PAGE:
LSS define phase
Quality and customer
Standing for Board
And more …
NEW ZEALAND ORGANISATION FOR QUALITY
Meri Kirihimete,Meri Kirihimete,
Merry ChristmasMerry Christmas
Best wishes for the festive seasonBest wishes for the festive season
12 | Official Magazine of the New Zealand Organisation for Quality – November/December 2014
Q grow: LSS
Lean project management
Statistics show that over the next few years, 120,000
people between the ages of 55-65 will retire each
year.This presents serious leadership, historical and
knowledge gaps for many organisations, writes Terra
Vanzant-Stern, PhD, PMP, SPHR/GPHR, Six Sigma Master
Black Belt and lead facilitator for SSD Global Solutions.
Although much has been written about this dynamic, few
companies have prepared for this massive transformation
and utilization of the younger workforce. This makes
building strong infrastructure and support systems a
necessity. Spending time educating the workforce now on
how to engage in basic project management and process
improvement has extreme merit.
Choosing a methodology, such as Lean, increases the
success of all process improvement projects and prepares
companies to handle the labour
force transition. Lean recognises the
analytical business processes that must
take place; however, it also balances
that approach with the recognition
that people are the main drivers. Lean
emphasises the role of the project
manager along with understanding
change management and team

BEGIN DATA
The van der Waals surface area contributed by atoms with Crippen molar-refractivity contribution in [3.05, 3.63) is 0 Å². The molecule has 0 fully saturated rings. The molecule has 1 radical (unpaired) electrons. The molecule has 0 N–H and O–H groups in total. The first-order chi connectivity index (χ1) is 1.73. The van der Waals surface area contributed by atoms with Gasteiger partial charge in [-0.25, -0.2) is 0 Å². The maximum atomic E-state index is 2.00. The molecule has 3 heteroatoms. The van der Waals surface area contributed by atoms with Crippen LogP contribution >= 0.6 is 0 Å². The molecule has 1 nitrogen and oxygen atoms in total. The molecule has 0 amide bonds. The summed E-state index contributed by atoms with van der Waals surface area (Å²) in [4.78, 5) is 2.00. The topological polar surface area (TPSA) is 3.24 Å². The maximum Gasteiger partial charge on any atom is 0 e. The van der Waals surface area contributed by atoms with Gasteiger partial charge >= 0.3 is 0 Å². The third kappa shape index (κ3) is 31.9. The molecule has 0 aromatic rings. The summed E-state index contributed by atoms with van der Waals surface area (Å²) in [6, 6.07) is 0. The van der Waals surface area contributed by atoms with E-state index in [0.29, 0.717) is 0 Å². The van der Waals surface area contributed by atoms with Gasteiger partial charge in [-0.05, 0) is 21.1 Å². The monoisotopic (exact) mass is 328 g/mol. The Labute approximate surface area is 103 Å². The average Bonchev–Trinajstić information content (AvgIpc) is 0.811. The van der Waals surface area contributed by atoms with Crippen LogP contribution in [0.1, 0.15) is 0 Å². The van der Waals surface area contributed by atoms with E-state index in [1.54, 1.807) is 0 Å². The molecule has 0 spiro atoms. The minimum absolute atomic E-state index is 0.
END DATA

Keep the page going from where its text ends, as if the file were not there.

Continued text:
Basic project management (PM) is one
of the cornerstones of a successful Lean
project. At some point, every Lean idea or implementation
becomes a project. Some projects are informal, whereas
many follow Project Management Body of Knowledge
(PM-BoK) principles supported by the Project Management
Institute (PMI). Training and education in understanding the
Project Management System Development Life Cycle (SDLC)
is valuable to the Lean professional.
The PM-BoK describes a project as a temporary endeavour
undertaken to create a unique product. Lean process
improvement projects are on-going with the intent of
continuous improvement. However, the Lean professional
and organisation still beneﬁt from using standard project
management when executing or evaluating process
Basic project management guidelines also provide
the framework to deliver projects with attention to
integration, scope, time, cost, quality, human resources,
communications, risk management and procurement.
Implementing training programmes that prepare employees
on how to recognise process improvement projects as well
as executing these projects is crucial to an organisation’s
sustainability. The advantage of adding Lean thinking and
tools to PM training is that standard project management
does not always emphasize the people factor or the
opportunity for continuous improvement. Learning to work in
teams and understanding tools that will make projects better,
faster and more cost-effective are prime learning objectives
in Lean programmes.
Meeting the customer’s expectations
The goal of PM is that the customer’s expectations
are met. The goal of Lean is that the customer’s
expectations are not only met but exceeded. Lean
chooses to ‘delight’ the customer when possible.
Meeting the customer’s expectations and achieving
consensus on scope is often a basic project
management exercise. Lean professionals know that
before expectations can be exceeded, they must be